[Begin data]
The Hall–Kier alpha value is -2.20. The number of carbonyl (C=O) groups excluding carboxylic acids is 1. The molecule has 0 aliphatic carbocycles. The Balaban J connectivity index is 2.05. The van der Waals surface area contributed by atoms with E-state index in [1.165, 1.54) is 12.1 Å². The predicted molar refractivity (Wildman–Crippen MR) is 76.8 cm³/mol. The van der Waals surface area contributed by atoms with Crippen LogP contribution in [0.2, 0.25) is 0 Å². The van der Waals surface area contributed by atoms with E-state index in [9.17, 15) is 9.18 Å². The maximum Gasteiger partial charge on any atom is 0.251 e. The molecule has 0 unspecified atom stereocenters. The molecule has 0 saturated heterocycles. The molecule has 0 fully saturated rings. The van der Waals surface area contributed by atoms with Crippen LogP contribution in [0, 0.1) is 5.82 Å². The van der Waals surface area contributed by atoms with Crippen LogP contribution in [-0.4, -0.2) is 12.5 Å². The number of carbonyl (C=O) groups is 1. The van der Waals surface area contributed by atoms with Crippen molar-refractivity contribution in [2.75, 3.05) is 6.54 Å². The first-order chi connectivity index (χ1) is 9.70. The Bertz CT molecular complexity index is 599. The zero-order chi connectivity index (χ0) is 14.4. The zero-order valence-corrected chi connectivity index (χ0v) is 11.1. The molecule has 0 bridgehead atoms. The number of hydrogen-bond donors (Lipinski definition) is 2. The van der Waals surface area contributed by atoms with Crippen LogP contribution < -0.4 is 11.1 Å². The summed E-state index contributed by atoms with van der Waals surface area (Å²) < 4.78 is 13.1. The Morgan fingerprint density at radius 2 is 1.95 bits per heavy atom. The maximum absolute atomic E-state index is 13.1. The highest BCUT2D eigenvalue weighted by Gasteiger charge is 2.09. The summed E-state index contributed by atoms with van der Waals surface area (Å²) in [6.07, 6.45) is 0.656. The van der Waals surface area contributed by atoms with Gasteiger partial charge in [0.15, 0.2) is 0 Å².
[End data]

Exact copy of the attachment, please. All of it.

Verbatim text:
The Hall–Kier alpha value is -2.20. The number of carbonyl (C=O) groups excluding carboxylic acids is 1. The molecule has 0 aliphatic carbocycles. The Balaban J connectivity index is 2.05. The van der Waals surface area contributed by atoms with E-state index in [1.165, 1.54) is 12.1 Å². The predicted molar refractivity (Wildman–Crippen MR) is 76.8 cm³/mol. The van der Waals surface area contributed by atoms with Crippen LogP contribution in [0.2, 0.25) is 0 Å². The van der Waals surface area contributed by atoms with E-state index in [9.17, 15) is 9.18 Å². The maximum Gasteiger partial charge on any atom is 0.251 e. The molecule has 0 unspecified atom stereocenters. The molecule has 0 saturated heterocycles. The molecule has 0 fully saturated rings. The van der Waals surface area contributed by atoms with Crippen LogP contribution in [0, 0.1) is 5.82 Å². The van der Waals surface area contributed by atoms with Crippen LogP contribution in [-0.4, -0.2) is 12.5 Å². The number of carbonyl (C=O) groups is 1. The van der Waals surface area contributed by atoms with Crippen molar-refractivity contribution in [2.75, 3.05) is 6.54 Å². The first-order chi connectivity index (χ1) is 9.70. The Bertz CT molecular complexity index is 599. The zero-order chi connectivity index (χ0) is 14.4. The zero-order valence-corrected chi connectivity index (χ0v) is 11.1. The molecule has 0 bridgehead atoms. The number of hydrogen-bond donors (Lipinski definition) is 2. The van der Waals surface area contributed by atoms with Crippen LogP contribution < -0.4 is 11.1 Å². The summed E-state index contributed by atoms with van der Waals surface area (Å²) < 4.78 is 13.1. The Morgan fingerprint density at radius 2 is 1.95 bits per heavy atom. The maximum absolute atomic E-state index is 13.1. The highest BCUT2D eigenvalue weighted by Gasteiger charge is 2.09. The summed E-state index contributed by atoms with van der Waals surface area (Å²) in [6.07, 6.45) is 0.656. The van der Waals surface area contributed by atoms with Gasteiger partial charge in [0.15, 0.2) is 0 Å².